In accordance with some embodiments, even when the DC power supply is a battery charger that is operated with a single setting current, the secondary battery can be charged with the charging current as needed depending on the temperature of the battery cell by only the components accommodated in the battery pack. Therefore, a shipped apparatus equipped with a battery charger that is operated with a single setting current can be charged with a plurality of setting current values in accordance with the temperature of the battery cell without necessity of applying any modifications to the battery charger. When the DC power supply is a battery charger which is operated by a constant-current/constant-voltage control node, the charging is performed by the first or second charging circuit during only the constant current control period, which the charging can be performed by the battery charger when the charging mode of the secondary battery enters a state wherein it switches to a constant voltage control mode. The state wherein it switches to the constant voltage control mode can be determined by the charging current or the charging voltage. Since the constant voltage control requires strict voltage management, it is desirable to perform the charging by means of the battery charger. Even when the charging mode wherein charging is performed by means of the first or second charging circuit is switched to a constant voltage control mode wherein charging is performed by means of the battery charger, the charging current is decreased to a value not more than the maximum charging current value Imax2 that is allowed in the temperature ranges.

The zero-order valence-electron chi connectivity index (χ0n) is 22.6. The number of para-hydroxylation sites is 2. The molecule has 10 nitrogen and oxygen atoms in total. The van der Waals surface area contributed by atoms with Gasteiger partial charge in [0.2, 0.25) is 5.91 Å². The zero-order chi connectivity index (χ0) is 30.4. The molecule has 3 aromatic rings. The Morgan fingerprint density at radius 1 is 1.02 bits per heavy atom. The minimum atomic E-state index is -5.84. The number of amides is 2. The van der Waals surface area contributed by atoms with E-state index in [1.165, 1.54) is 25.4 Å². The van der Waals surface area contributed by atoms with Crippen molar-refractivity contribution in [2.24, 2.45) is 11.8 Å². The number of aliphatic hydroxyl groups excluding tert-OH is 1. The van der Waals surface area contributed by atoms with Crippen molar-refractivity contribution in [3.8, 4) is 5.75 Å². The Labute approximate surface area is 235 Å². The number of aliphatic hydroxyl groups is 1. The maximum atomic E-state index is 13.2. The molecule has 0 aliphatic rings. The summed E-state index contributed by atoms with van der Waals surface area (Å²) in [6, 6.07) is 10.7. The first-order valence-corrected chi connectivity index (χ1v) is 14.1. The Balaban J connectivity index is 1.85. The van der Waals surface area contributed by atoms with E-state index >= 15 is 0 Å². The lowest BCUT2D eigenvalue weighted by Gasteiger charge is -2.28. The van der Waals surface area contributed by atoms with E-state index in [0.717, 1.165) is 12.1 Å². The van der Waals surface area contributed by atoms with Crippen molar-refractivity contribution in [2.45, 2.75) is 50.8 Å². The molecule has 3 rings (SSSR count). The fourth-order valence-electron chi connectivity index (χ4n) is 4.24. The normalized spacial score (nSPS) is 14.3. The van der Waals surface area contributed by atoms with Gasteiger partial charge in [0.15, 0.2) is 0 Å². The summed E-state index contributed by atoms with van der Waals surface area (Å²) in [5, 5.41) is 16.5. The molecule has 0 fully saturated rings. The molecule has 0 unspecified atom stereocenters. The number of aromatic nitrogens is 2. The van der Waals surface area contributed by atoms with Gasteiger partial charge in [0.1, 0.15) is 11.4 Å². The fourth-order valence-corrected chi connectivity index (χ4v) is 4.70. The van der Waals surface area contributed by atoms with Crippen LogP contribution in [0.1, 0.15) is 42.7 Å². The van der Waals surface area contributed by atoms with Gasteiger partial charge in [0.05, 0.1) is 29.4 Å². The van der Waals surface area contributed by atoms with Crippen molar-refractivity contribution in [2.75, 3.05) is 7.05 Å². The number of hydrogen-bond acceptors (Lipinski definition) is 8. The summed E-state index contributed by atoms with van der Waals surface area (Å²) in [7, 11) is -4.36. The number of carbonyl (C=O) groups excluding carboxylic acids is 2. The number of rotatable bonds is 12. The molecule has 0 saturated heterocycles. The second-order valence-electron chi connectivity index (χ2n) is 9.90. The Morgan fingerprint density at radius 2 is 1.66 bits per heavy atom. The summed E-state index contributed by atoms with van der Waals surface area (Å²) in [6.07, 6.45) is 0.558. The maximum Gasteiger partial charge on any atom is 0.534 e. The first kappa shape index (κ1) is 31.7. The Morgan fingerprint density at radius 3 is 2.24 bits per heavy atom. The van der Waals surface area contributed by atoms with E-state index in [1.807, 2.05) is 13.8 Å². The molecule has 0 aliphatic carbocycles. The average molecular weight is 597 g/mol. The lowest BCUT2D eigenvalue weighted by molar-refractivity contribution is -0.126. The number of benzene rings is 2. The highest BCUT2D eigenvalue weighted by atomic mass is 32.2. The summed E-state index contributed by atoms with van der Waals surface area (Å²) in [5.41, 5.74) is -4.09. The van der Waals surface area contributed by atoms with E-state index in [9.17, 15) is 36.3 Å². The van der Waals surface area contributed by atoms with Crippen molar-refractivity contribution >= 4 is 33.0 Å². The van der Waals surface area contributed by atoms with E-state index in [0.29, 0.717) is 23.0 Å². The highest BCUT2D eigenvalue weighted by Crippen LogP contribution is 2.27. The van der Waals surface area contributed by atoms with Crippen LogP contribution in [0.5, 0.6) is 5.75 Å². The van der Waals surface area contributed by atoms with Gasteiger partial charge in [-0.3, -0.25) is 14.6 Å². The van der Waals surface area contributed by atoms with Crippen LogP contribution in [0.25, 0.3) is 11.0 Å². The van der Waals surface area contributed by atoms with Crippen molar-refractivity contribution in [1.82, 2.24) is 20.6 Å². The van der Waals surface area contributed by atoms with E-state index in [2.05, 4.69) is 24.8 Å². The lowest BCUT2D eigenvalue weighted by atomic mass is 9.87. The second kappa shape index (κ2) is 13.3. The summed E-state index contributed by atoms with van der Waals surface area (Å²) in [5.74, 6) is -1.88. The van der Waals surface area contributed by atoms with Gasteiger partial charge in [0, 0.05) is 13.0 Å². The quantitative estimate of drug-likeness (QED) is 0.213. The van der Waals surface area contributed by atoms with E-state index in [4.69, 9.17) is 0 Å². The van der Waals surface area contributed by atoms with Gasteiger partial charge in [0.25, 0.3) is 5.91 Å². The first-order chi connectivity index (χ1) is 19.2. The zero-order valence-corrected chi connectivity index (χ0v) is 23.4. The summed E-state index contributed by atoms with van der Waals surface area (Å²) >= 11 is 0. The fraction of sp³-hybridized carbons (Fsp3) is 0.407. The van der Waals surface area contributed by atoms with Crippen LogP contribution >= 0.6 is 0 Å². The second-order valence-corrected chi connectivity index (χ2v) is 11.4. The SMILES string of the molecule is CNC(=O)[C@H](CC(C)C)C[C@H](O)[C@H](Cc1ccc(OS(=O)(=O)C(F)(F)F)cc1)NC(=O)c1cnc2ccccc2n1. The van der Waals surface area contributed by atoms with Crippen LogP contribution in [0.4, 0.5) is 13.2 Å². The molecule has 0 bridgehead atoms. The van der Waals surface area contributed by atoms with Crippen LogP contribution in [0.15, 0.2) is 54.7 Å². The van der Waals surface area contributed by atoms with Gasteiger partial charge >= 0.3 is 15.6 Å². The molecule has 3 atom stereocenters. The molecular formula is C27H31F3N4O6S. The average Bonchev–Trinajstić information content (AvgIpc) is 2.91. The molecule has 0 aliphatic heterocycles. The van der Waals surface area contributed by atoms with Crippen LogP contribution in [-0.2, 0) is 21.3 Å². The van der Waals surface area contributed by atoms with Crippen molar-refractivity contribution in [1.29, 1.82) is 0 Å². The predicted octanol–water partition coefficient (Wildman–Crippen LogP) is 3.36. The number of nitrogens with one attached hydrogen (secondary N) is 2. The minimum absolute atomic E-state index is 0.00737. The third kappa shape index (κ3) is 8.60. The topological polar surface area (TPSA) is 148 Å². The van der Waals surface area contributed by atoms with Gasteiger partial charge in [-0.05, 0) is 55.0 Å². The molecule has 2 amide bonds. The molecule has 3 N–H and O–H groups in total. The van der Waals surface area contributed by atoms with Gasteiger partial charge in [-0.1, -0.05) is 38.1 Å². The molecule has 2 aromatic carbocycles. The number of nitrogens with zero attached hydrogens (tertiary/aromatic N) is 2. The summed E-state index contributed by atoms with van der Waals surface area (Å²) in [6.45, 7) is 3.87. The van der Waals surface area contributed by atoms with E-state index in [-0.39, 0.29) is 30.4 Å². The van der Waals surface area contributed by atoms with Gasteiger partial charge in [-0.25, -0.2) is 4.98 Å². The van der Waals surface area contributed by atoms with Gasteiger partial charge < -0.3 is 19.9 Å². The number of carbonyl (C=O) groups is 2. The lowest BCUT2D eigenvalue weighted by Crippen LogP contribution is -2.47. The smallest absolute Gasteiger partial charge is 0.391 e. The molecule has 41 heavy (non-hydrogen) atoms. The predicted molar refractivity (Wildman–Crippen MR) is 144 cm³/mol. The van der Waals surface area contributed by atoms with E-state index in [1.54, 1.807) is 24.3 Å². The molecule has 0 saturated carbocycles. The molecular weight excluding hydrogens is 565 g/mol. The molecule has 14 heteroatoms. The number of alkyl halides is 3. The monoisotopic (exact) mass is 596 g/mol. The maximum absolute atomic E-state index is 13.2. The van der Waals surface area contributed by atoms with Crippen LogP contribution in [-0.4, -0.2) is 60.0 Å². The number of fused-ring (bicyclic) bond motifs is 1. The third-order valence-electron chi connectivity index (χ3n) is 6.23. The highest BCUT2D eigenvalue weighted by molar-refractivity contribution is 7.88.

When the temperature of the battery cell belongs to the standard temperature range during charging by the first or second charging circuit, the charging can be performed by the battery charger, whereby the charging current is not limited to more than that needed, and the charging time is not increased. When the temperature of the battery cell belongs to the high temperature range while the charging is performed by means of the battery charger, the charging can be continued by the second charging circuit without necessity of stopping the charging. When the voltage of the secondary battery has reached the maximum charging voltage that is allowed in the low temperature range or the high temperature range while charging is still being performed by the first charging circuit or the second charging circuit, the charging can be stopped and therefore, the safety can be ensured.